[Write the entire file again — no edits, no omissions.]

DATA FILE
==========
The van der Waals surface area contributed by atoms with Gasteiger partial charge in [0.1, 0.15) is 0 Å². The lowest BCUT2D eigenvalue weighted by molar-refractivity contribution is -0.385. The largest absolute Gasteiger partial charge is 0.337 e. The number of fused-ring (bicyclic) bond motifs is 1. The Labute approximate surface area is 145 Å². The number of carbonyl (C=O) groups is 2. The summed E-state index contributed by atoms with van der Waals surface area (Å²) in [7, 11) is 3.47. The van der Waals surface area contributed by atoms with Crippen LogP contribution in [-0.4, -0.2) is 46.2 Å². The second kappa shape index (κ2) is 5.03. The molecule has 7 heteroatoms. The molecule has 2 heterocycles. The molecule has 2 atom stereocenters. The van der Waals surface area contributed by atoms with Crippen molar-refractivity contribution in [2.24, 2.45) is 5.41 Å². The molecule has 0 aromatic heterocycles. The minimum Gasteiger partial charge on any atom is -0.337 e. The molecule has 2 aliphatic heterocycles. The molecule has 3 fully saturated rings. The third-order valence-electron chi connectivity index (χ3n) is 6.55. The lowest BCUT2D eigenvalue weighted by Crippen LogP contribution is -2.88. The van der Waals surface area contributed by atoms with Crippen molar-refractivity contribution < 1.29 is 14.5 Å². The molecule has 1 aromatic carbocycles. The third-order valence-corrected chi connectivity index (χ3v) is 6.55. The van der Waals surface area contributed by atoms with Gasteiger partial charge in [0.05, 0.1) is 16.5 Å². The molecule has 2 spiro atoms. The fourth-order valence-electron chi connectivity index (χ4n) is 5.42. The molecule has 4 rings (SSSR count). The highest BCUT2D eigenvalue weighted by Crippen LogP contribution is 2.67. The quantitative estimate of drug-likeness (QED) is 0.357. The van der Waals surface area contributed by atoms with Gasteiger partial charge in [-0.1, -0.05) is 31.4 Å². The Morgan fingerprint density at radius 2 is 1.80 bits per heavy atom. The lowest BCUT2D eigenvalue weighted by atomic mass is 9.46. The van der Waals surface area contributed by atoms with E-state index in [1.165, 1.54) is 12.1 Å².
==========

The van der Waals surface area contributed by atoms with Gasteiger partial charge in [0.1, 0.15) is 0 Å². The lowest BCUT2D eigenvalue weighted by molar-refractivity contribution is -0.385. The largest absolute Gasteiger partial charge is 0.337 e. The number of fused-ring (bicyclic) bond motifs is 1. The Labute approximate surface area is 145 Å². The number of carbonyl (C=O) groups is 2. The summed E-state index contributed by atoms with van der Waals surface area (Å²) in [7, 11) is 3.47. The van der Waals surface area contributed by atoms with Crippen LogP contribution in [-0.4, -0.2) is 46.2 Å². The second kappa shape index (κ2) is 5.03. The molecule has 7 heteroatoms. The molecule has 2 heterocycles. The molecule has 2 atom stereocenters. The van der Waals surface area contributed by atoms with Crippen molar-refractivity contribution in [2.24, 2.45) is 5.41 Å². The molecule has 0 aromatic heterocycles. The minimum Gasteiger partial charge on any atom is -0.337 e. The molecule has 2 aliphatic heterocycles. The molecule has 3 fully saturated rings. The third-order valence-electron chi connectivity index (χ3n) is 6.55. The lowest BCUT2D eigenvalue weighted by Crippen LogP contribution is -2.88. The van der Waals surface area contributed by atoms with Crippen molar-refractivity contribution < 1.29 is 14.5 Å². The molecule has 1 aromatic carbocycles. The third-order valence-corrected chi connectivity index (χ3v) is 6.55. The van der Waals surface area contributed by atoms with Gasteiger partial charge in [0.05, 0.1) is 16.5 Å². The molecule has 2 spiro atoms. The fourth-order valence-electron chi connectivity index (χ4n) is 5.42. The molecule has 4 rings (SSSR count). The highest BCUT2D eigenvalue weighted by Crippen LogP contribution is 2.67. The quantitative estimate of drug-likeness (QED) is 0.357. The van der Waals surface area contributed by atoms with Gasteiger partial charge in [-0.1, -0.05) is 31.4 Å². The Morgan fingerprint density at radius 2 is 1.80 bits per heavy atom. The lowest BCUT2D eigenvalue weighted by atomic mass is 9.46. The van der Waals surface area contributed by atoms with E-state index in [1.165, 1.54) is 12.1 Å².